Women get a place on paper money
U.S. paper money is getting a historic makeover.
Harriet Tubman will be the new face on the $20 bill. She was an African-American. She was born into slavery. After she escaped to freedom, she worked to abolish slavery.
Tubman was the leader of the Underground Railroad. Her image will replace the portrait of Andrew Jackson. He was the nation's seventh president. Jackson was a slave owner. His image is being moved. It will be on the back of the bill.
Alexander Hamilton was the nation's first Treasury secretary. He's enjoying a revival thanks to a hit Broadway play. He will keep his spot on the $10 bill. There had been talk of his removal.
The changes are part of a currency redesign. The changes were announced by Treasury Secretary Jacob Lew. The new $20 bill will mark two historic milestones. Tubman will become the first African-American on U.S. paper money. She will also be the first woman to be depicted on currency in 100 years.
"This gesture sends a powerful message, because of the tendency in American history, the background of excluding women and marginalizing them as national symbols," said Riche Richardson. Richardson is an associate professor in the Africana Studies and Research Center at Cornell University. "So even the symbolic significance of this cannot be overstated."
Lew also settled a controversy. It erupted after he had announced the initial plan for the currency. It would have removed Hamilton from the $10 bill. That plan would allow a woman to be honored on the $10 bill. Instead, the Treasury building on the back of the bill will be changed. It will commemorate a 1913 march. The march ended on the steps of the building. The bill also will feature Lucretia Mott, Sojourner Truth, Susan B. Anthony, Elizabeth Cady Stanton and Alice Paul. They worked to give women the right to vote.
The back of the $20 bill shows the White House. The bill will be redesigned. It will include the White House and Jackson. His statue stands across the street in Lafayette Park.
The $5 bill will also undergo change. The illustration of the Lincoln Memorial on the back will be redesigned. It will honor "events at the Lincoln Memorial that helped to shape our history and our democracy."
The new image on the $5 bill will include civil rights leader Martin Luther King Jr. He gave his famous "I have a dream" speech on the steps of the memorial. That was in 1963. The images of Marian Anderson and Eleanor Roosevelt will also be included. Anderson was an African-American opera singer. She gave a concert at the memorial in 1939. It came after she had been blocked from singing at the then-segregated Constitution Hall. The Lincoln Memorial concert was arranged by Mrs. Roosevelt.
An online group, Women on 20s, said it was encouraged. The group noted that Lew was responding to its campaign to replace Jackson with a woman. But it said it wouldn't be satisfied unless Lew committed to issuing the new $20 bill at the same time that the redesigned $10 bill is scheduled to be issued. It is scheduled to be issued in 2020.
Lew pledged that at the least, the designs for all three bills will be accelerated. He said they will be finished by 2020. The year marks the 100th anniversary of passage of the 19th amendment to the Constitution. It gave women the right to vote. Lew said the new notes will go into circulation as fast as possible after that. Their introduction will be consistent with the need to incorporate anti-counterfeiting measures in the designs.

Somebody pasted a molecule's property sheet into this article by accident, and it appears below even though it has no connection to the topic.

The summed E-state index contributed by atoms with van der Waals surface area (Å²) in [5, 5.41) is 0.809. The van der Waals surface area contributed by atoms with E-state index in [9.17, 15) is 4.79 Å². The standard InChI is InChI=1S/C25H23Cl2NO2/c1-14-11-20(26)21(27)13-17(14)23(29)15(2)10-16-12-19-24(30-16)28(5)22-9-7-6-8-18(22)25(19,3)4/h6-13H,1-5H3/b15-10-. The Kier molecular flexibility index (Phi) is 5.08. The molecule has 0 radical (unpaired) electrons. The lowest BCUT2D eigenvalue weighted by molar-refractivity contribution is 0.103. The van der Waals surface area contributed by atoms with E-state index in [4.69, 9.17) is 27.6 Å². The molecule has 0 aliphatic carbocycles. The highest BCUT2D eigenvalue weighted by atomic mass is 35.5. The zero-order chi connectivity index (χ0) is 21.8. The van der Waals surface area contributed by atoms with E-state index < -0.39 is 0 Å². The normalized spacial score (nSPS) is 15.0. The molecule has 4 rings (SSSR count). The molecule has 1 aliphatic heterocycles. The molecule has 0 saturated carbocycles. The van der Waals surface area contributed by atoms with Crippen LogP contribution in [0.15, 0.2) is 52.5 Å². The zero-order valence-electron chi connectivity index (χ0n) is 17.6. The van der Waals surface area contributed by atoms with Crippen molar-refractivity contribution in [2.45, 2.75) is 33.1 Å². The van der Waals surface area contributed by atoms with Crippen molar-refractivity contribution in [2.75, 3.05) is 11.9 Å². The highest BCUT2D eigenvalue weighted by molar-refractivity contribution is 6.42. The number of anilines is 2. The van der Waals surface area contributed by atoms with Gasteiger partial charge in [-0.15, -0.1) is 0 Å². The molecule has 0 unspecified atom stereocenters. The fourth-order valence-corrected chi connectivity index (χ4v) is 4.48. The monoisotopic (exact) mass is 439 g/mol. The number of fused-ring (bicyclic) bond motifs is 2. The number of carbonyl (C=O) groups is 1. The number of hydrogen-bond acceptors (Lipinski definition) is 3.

U.S. currency has undergone upgrades over the years to stay ahead of criminals who make and circulate fake money. But the updates proposed by Lew for the three bills would be the most sweeping changes since 1929. That year, all U.S. paper money was redesigned. The bills featured more standard designs. They were also issued in a smaller size to save printing costs.
Lew had initially selected the $10 bill to feature a woman. Under the original timetable, it was the next bill to be redesigned. But that proposal met objections from supporters of Hamilton. He is enjoying renewed popular interest. That is because of the Broadway hit musical, "Hamilton."
Tubman was born into slavery in the early part of the 1800's. She escaped. Then she used the network of anti-slavery activists and safe houses known as the Underground Railroad to transport other slaves to freedom. After the Civil War, Tubman became active in the campaign for women's right to vote. She died in 1913.
Numerous groups have been campaigning to have a woman honored on the nation's paper currency. The bills have been an all-male domain for more than a hundred years.
Amrita Myers is a historian at Indiana University. She said honoring Tubman was appropriate.
"Not only is this going to be the first African-American historical figure on U.S. currency, but it's a woman specifically from the era of slavery," Myers said.
The announcement helped mark a decades-long decline in the reputation of Jackson. He was once a pillar of the modern Democratic Party. Today, he often is defined by his ownership of slaves and the "Trail of Tears" saga. The practice forcibly removed American Indians from their land.
Cherokee Nation Principal Chief Bill John Baker said in a statement that the currency move was a "small but meaningful vindication" for Native Americans.
The last woman featured on U.S. paper money was Martha Washington. She was the wife of the first president, George Washington. Her image was on a dollar silver certificate from 1891 to 1896. The only other woman ever featured on U.S. paper money was Pocahontas. Her image appeared from 1865 to 1869. Susan B. Anthony and Sacagawea are on dollar coins.
CRITICAL THINKING QUESTION
Why has paper money been an all-male domain for so long?
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